Boiler Room (2000)

Written and Directed by Ben Younger
Starring Giovanni Ribisi, Nia Long, Vin Diesel, Ben Affleck, Nicky Katt

My Advice: Matinee.

Seth (Ribisi) is a very enterprising young man and makes good money running his own business. Of course, that business is an illegal casino that he runs out of his apartment, but hey, whatever works, right? Well, when his father (Ron Rifkin) finds out about it, he's very disappointed in his son. But now Seth has a chance to make good. An old friend (Jamie Kennedy) brings by a guy named Greg (Katt), and Greg's got a proposition for Seth—come to work for me at a stock brokerage firm and I'll make you some serious, serious cash.

And it goes on from there. Although it starts out a little slow, it quickly evolves into a weird hybrid between Wall Street and Glengarry Glen Ross and then—references both films by name. That's a major hoot. But that's just nifty stuff for film geeks, right? What about for "real" people? You've basically got a bunch of over-stimulated guys running around acting like...well, over-stimulated guys. This can be amusing, like when Vin Diesel is making the kill, closing a customer, while surrounded by his co-workers like they're spectators in a Roman coliseum. This can also be disturbing, such as James Caan wanting to beat the crap out of anyone—he's just looking for an excuse. The reason these scenes work is due to a strong ensemble. Most of them are one note characters, such as Caan's "the violent one" and Kennedy's "the trash-talking one." Ben Affleck is channeling Alec Baldwin in the aforementioned Mamet and doing it quite well. Vin Diesel is impressive as always and Ron Rifkin hands in a good turn as Ribisi's father. However the true stand out is Ribisi himself. He goes from naive but resourceful to a killer on the phone, getting into the life and leaning back while gripping the handrail—and I believed him the whole way. Recently he's been the only bright spot in some bland films, but here he gets a chance to shine and delivers.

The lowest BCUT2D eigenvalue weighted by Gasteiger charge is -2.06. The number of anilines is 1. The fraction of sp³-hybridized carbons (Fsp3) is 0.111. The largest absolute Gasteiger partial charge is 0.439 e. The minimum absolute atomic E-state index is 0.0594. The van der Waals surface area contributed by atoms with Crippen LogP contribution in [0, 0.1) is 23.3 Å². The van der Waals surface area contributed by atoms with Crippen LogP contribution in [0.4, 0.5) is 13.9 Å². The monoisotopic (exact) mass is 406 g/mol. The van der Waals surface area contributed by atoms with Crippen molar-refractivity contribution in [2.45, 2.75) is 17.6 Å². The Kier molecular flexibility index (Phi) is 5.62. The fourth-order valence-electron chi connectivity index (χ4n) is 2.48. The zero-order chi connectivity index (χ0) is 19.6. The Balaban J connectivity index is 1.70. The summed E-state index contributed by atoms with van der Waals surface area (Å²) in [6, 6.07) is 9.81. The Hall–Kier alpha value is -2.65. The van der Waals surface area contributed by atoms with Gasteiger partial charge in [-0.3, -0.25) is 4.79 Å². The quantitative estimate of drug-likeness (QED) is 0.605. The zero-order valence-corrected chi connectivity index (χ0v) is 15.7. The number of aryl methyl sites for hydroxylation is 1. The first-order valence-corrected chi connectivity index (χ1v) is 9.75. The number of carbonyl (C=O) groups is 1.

The place where the story falls short is in the subplot concerning Seth's desire to please his father and gain his respect. The way this is wrapped up seems far too simple for such a deep-seated hurt, and that pestered me a bit. Also, the film is a bit slow at the beginning—we're waiting for Seth's job to take off so the rest of the film can as well. But even taking these into account, it's a respectable debut from Younger, taut and staffed with good performances. Catch it one afternoon to save some bucks.

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Buy the book The Boiler Room and Other Telephone Sales Scams from Amazon!

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